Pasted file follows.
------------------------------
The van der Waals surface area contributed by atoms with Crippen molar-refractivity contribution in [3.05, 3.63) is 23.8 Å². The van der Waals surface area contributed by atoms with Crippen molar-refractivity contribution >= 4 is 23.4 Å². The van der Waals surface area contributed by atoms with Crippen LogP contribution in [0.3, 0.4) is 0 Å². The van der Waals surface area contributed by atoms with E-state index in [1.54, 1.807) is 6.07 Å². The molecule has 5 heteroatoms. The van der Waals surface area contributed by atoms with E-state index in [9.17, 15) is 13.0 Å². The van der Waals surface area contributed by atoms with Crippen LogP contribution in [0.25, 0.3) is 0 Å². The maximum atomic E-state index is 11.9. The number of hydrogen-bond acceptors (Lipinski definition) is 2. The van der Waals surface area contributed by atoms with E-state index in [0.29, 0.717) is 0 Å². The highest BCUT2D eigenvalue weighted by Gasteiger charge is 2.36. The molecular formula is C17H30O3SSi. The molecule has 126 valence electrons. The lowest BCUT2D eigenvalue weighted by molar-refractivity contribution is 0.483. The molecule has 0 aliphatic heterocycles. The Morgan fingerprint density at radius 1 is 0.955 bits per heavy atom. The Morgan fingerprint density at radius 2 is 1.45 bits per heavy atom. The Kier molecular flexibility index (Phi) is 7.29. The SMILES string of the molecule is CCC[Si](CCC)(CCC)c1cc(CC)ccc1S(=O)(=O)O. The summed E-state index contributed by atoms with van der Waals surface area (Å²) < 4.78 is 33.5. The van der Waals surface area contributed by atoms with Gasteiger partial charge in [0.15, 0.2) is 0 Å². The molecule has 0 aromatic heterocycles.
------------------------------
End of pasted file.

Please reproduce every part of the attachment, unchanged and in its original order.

The van der Waals surface area contributed by atoms with Crippen molar-refractivity contribution in [3.05, 3.63) is 23.8 Å². The van der Waals surface area contributed by atoms with Crippen molar-refractivity contribution >= 4 is 23.4 Å². The van der Waals surface area contributed by atoms with Crippen LogP contribution in [0.3, 0.4) is 0 Å². The van der Waals surface area contributed by atoms with E-state index in [1.54, 1.807) is 6.07 Å². The molecule has 5 heteroatoms. The van der Waals surface area contributed by atoms with E-state index in [9.17, 15) is 13.0 Å². The van der Waals surface area contributed by atoms with Crippen LogP contribution in [0.25, 0.3) is 0 Å². The maximum atomic E-state index is 11.9. The number of hydrogen-bond acceptors (Lipinski definition) is 2. The van der Waals surface area contributed by atoms with E-state index in [0.29, 0.717) is 0 Å². The highest BCUT2D eigenvalue weighted by Gasteiger charge is 2.36. The molecular formula is C17H30O3SSi. The molecule has 126 valence electrons. The lowest BCUT2D eigenvalue weighted by molar-refractivity contribution is 0.483. The molecule has 0 aliphatic heterocycles. The Morgan fingerprint density at radius 1 is 0.955 bits per heavy atom. The Morgan fingerprint density at radius 2 is 1.45 bits per heavy atom. The Kier molecular flexibility index (Phi) is 7.29. The SMILES string of the molecule is CCC[Si](CCC)(CCC)c1cc(CC)ccc1S(=O)(=O)O. The summed E-state index contributed by atoms with van der Waals surface area (Å²) < 4.78 is 33.5. The van der Waals surface area contributed by atoms with Gasteiger partial charge in [0.15, 0.2) is 0 Å². The molecule has 0 aromatic heterocycles.